Days before his arrest, the imprisoned anti-corruption journalist, Hafiz Babali, wrote in his Facebook post: “If I have lived in another country, I would hear thanks at the state level for these investigative articles on corruption. Criminal cases would have been brought against those who got rich illegally. But my fate in Azerbaijan, as you can see, is just the opposite: the government persecutes those who criticize it.”

As the press freedom situation is worsening steadily in Azerbaijan, the country is near the bottom in international rankings on media freedom. Reporters Without Borders ranks Azerbaijan 151 out of 180 countries in the 2023 World Press Freedom Index. By creating a climate of fear and intimidation among the journalists, the government seeks to compel them to engage in self-censorship. The country media law, which took effect in February 2022, was condemned by human rights community aiming to control and stifle the independent media groups and news cites.

NHC urges authorities to end the targeting of what remains of independent voices in Azerbaijan. Azerbaijan’s international partners should act decisively to insist on the immediate release of journalists and activists who are now behind bars for trying to exercise their right to free speech.

The list of the journalists who are being detained at Baku’s notorious Kurdekhani remand prison, awaiting trials on bogus charges, including smuggling and other economic crimes:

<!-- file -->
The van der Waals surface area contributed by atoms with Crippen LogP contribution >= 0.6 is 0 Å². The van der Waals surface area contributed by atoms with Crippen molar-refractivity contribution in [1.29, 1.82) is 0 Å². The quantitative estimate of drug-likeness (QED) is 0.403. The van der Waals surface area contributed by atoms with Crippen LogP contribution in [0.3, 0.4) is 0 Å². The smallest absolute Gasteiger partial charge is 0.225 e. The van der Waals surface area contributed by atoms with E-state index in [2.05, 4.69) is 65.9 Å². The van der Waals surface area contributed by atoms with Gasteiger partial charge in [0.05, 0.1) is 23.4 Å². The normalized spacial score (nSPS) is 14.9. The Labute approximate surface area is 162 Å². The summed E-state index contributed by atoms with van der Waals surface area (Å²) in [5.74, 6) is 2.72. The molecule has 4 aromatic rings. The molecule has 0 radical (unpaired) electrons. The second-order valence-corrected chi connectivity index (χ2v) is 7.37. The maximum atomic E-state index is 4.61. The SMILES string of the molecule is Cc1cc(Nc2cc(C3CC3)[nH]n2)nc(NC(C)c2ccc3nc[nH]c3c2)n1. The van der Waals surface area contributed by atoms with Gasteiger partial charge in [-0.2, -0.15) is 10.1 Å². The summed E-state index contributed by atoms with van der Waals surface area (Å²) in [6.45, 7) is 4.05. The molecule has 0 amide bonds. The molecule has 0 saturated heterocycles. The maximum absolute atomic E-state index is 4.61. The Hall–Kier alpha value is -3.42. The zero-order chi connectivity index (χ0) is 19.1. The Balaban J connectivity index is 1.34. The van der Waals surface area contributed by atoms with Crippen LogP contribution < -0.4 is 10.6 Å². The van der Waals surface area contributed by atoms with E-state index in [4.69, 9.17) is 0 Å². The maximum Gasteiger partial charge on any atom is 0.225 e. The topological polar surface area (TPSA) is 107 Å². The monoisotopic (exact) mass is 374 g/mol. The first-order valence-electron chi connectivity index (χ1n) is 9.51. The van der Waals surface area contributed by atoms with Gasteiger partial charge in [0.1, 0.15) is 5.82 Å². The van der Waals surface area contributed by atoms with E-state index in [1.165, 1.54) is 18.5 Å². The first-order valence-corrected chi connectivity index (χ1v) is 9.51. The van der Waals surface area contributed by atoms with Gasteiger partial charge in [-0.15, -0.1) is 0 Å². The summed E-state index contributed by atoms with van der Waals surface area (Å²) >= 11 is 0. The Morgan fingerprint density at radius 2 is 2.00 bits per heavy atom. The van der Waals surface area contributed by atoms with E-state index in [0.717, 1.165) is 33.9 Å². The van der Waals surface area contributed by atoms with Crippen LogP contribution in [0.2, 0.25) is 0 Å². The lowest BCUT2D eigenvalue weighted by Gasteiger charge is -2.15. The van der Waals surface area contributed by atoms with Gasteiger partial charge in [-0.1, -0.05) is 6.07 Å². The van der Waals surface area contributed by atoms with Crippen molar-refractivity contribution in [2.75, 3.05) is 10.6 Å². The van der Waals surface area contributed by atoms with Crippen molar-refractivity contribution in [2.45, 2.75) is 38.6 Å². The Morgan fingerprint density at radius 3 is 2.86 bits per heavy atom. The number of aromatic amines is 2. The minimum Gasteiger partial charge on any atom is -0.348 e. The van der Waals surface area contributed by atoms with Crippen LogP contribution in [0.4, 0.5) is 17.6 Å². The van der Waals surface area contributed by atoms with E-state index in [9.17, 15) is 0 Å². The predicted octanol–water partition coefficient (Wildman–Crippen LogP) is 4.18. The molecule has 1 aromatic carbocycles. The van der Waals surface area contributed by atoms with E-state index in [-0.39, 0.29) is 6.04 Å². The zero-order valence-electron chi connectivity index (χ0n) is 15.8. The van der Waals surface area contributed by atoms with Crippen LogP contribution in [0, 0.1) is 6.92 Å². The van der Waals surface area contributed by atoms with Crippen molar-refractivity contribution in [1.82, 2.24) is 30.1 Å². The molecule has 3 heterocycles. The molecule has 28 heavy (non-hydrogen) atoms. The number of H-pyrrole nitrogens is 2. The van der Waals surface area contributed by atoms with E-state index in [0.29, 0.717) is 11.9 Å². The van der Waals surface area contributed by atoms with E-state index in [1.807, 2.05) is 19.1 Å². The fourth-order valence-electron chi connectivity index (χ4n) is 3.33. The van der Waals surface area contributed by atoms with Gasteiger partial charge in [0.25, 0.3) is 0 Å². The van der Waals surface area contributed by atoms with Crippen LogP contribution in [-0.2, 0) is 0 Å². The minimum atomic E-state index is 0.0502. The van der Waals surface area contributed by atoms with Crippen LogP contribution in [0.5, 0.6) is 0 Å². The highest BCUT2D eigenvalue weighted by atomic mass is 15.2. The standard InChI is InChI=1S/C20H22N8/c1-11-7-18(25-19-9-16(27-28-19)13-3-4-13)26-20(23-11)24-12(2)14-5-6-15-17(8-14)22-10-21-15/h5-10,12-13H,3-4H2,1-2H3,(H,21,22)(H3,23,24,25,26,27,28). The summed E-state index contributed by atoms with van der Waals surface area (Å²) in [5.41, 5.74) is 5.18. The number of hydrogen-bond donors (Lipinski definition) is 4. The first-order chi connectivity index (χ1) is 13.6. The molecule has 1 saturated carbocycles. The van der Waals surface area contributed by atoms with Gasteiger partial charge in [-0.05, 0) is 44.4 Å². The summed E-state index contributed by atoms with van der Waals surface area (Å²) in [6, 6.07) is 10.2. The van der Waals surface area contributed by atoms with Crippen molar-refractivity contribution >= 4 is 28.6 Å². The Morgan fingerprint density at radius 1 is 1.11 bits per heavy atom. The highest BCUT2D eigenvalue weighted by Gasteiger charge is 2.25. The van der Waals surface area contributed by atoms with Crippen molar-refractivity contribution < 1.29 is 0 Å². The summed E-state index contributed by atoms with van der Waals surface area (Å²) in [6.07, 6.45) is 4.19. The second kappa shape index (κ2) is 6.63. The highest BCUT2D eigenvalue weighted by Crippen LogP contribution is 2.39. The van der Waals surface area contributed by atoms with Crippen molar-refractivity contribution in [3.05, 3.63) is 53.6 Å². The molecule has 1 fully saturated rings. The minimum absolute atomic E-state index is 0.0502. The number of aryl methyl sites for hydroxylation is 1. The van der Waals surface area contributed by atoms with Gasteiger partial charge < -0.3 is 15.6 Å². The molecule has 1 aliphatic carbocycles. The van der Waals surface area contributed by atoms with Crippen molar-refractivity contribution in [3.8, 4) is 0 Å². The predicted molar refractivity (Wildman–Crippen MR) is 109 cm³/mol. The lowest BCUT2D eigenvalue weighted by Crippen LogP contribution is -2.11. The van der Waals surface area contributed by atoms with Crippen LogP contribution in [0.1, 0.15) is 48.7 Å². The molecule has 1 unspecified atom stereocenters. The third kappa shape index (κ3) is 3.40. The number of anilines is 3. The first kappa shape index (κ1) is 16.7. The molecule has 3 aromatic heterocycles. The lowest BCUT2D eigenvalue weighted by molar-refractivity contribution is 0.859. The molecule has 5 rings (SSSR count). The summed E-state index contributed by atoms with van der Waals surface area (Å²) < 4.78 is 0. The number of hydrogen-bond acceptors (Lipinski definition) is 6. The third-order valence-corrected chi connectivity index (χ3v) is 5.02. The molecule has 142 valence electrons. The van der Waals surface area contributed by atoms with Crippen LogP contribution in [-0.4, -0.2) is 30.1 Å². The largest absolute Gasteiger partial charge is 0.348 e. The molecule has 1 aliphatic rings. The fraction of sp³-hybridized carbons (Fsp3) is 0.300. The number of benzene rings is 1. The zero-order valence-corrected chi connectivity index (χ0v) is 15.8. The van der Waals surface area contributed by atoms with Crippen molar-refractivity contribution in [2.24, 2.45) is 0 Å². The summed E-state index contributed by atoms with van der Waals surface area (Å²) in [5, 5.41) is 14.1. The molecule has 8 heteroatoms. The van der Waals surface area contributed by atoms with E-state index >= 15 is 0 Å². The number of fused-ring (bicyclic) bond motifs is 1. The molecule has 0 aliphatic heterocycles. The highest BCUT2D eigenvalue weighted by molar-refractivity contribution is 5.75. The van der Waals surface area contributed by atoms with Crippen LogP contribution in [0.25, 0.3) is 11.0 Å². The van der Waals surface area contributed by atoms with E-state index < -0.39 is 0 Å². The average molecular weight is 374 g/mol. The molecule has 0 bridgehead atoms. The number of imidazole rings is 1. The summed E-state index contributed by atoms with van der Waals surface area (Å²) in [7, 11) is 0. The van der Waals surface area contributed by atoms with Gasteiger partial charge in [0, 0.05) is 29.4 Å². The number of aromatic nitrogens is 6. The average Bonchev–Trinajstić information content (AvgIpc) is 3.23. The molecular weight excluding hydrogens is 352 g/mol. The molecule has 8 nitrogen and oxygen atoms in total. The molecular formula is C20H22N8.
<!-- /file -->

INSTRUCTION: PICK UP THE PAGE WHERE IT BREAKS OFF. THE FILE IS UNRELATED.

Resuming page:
Ulvi Hasanli is a prominent human rights defender and journalist, as well as the director of Abzas Media since 2016. Police detained Hasanli on November 20 at his home, hours before his of his planned trip to Moldova to participate in an event. As a well-known activist, Hasanli had also led several pro-democracy youth groups in the past, including Dalga, Free Youth Movement and NIDA youth movement. He had faced numerous harassments in past years, including detention, beating and interrogation as a retaliation against his activism.
Aziz Orujov, the director of Kanal 13, which is the largest internet TV in Azerbaijan, with up to 2 million subscriber base, was arrested on 28 November. This is not the first politically motivated prosecution for Orujov, as he was was sentenced to six years on other bogus charges in 2017, and was released on probation a year later. Kanal13 regularly covered politically  sensitive topics and exposed human rights violations and gave space to opposition views in its Youtube channels.